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The Online Magazine for Sustainable Seas
November, 1998 Vol. 1 No. 11

Wanted: The Philippines' Fourth Bakauan

by C.E.Yao






ecause of their economic value and ability to establish naturally in large areas, bakauans (Rhizophora spp.) are the most popular mangrove species in the Philippines, and probably the world. Their importance is reflected in the way the term "bakauanan" is used in many parts of the Philippines to refer to the mangrove area itself.

There are eight bakauan species under the genus Rhizophora. Five of these – R. mucronata (bakauan babae), R. stylosa (bakauan bato or bangkao), R. apiculata (bakauan lalaki), R .samoensis, R. x lamarckii Montr. (a hybrid between R. apiculata and R. stylosa) and R. x selala – are found in that part of the tropics extending from East Africa to the Western Pacific. These species also occur from Western Africa to the Pacific coast, along with three more species: R. mangle (which is common in Florida, USA), R. x harrisonii (a hybrid between R. mangle and R. racemosa) and R. racemosa.

Three species – R. mucronata, R. stylosa, and R. apiculata – are found in the Philippines. But there could be the fourth bakauan, which I first sighted in Central Visayas at Barangay Okiot, Dewey Island, Bais City in 1984. There, the species was called bakauan hybrid pula to distinguish it from the bakauan babae which has a white terminal bud. It was a solitary tree, occurring in close association with bakauan bato, pagatpat (Sonneratia alba), bakauan lalaki and bakauan babae. It was branchy, 5 meters high with several leaders averaging 10 cm in diameter. It closely resembled the bakauan babae but had a reddish terminal bud similar to that of the bakauan lalaki. It had several flowers but no propagules.

In 1990, I sighted the same species for the second time in Villadolid, Carcar, Cebu, where I was doing a study on nipa tapping. As in Bais City, the tree was solitary, 2 cm in diameter at breast height and 3 meters high, among a strip plantation of bakauan bato protecting a fishpond dike.

I recorded three more sightings of the species. The first occurred in 1990 in Tinguib, Ayongon, Negros Oriental and the last two in 1996 on Panggangan Island in Calape and Handayan Island in Getafe, both in Bohol. The sightings in Bohol confirmed a report by mangrove expert Fred Vande Vusse who believes the species could be R. x lamarckii, a sterile hybrid between bakauan lalaki and bakauan bato (also known as bangkao).

A closer look

Up close, R. x lamarckii belies its genetic make-up, showing little of the visible characteristics of the bakauan bato. Instead it looks more like a cross between the bakauan babae and bakauan lalaki. Its leaves are broad and dark green like those of the bakauan babae, while its flower buds resemble the bakauan lalaki’s, except that they are slightly bigger and their stalks are twice longer, some with more than two buds on a stalk.

I have not seen a specimen whose flowers developed propagules, but the bakauan hybrid is known to produce long propagules, at least according to some reports from Bais City. All my sightings were of solitary trees occurring close to bakauan bato, with some bakauan lalaki nearby. In all cases, I found the style to be about 2 mm long, shorter than that of bakauan bato, broad-based with a pinkish tip and longer than but otherwise similar to the bakauan lalaki's very short and red-tipped style.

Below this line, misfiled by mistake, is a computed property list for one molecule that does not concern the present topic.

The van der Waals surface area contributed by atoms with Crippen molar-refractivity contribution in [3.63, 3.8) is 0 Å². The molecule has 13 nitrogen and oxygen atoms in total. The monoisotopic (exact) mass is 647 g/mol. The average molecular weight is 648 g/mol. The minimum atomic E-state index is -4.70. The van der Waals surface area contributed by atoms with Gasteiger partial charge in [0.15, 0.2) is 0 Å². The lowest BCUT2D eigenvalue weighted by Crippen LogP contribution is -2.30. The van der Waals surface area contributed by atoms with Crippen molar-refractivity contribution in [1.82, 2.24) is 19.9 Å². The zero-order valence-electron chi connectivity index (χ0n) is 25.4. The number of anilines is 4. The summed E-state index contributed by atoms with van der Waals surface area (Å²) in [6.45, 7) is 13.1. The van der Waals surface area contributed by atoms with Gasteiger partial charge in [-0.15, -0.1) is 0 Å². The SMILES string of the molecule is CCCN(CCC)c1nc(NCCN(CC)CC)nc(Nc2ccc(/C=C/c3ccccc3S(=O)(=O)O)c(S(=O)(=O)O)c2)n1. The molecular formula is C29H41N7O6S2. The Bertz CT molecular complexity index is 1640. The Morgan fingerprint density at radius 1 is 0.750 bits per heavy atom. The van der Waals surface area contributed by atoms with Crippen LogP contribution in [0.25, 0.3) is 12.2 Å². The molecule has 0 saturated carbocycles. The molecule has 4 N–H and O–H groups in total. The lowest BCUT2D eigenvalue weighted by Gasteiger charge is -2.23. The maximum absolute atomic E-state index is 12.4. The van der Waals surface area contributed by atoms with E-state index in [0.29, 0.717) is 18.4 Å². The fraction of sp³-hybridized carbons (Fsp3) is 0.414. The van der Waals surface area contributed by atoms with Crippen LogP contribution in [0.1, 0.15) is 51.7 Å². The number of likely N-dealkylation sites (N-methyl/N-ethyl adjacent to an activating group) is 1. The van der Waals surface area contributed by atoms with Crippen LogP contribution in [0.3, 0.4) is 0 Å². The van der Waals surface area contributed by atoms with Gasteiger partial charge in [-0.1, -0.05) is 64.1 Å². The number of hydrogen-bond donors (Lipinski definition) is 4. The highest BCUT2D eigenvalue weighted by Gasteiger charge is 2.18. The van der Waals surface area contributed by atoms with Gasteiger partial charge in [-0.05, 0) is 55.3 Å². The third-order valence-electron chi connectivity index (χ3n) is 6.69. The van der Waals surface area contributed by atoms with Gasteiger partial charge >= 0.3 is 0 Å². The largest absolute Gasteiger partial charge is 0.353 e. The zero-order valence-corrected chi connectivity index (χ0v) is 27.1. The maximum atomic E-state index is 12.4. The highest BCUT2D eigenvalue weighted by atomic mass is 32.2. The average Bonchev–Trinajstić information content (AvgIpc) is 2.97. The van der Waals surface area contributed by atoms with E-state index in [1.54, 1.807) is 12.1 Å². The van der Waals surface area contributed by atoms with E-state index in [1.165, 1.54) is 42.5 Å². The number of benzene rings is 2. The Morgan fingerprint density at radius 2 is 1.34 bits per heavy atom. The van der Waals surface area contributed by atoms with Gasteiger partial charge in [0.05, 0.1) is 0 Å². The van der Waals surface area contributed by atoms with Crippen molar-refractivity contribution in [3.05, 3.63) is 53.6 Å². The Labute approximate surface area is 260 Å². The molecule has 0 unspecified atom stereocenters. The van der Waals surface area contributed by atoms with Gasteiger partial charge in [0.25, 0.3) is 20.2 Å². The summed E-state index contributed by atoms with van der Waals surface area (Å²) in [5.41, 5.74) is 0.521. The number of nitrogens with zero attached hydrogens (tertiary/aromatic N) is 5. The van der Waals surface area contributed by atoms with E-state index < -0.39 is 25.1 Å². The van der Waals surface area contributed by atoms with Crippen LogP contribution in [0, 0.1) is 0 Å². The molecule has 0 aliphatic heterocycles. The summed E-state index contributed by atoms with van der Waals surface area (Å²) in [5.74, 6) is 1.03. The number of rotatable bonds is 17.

I have since gathered additional information on the hybrid, hoping to find more details that would confirm its occurrence in the Philippines. I found a publication by a researcher named Zalvoza ("Key to Genus Rhizophora") dating back to 1936. It describes the species as follows: "Flowers per inflorescence usually 4's (sometimes 2s), peduncle short (about 15 mm long), and rather stout. Stamens variable in number (8-15) 16 (up to 22) and some often distorted, aborted or represented by a filamentous staminate. Petals with inconspicuous marginal hairs. Style 2-3 mm long. Trees usually sterile and not producing seedlings. Pollen sterile... R. x lamarckii Montr. (a possible hybrid R. apiculata x R. stylosa)"

Another report, published by P.B. Tomlinson (Cambridge University Press) in 1986, describes the species as endemic to New Caledonia. "More recently, its existence in isolated localities in Queensland, New Guinea, the Solomon Islands and the New Hebrides has been established on the basis of field observation and herbarium records. On abundant circumstantial evidence, it is recognized as a hybrid of R. apiculata with R. stylosa and always coexist with its putative parents."

In 1996, another author, C. Field, reported that R. x lamarckii "are often sterile and have intermediate structural features of their parental species."

From the above, I am convinced that the species sighted in Central Visayas could be R. x lamarckii. It is likely that this hybrid occurs more widely in the Philippines than has been reported, but because of its close resemblance to the bakauan babae, it is often not distinguished as a separate species. With this article, I hope to stir interest among mangrove experts and enthusiasts in looking for the hybrid. All it takes is a closer look at what appear to be flowering bakauan babae trees: if you see one that bears 2-4 buds on a short stalk with a pink-tipped style, you are likely to have found your R. x lamarckii.


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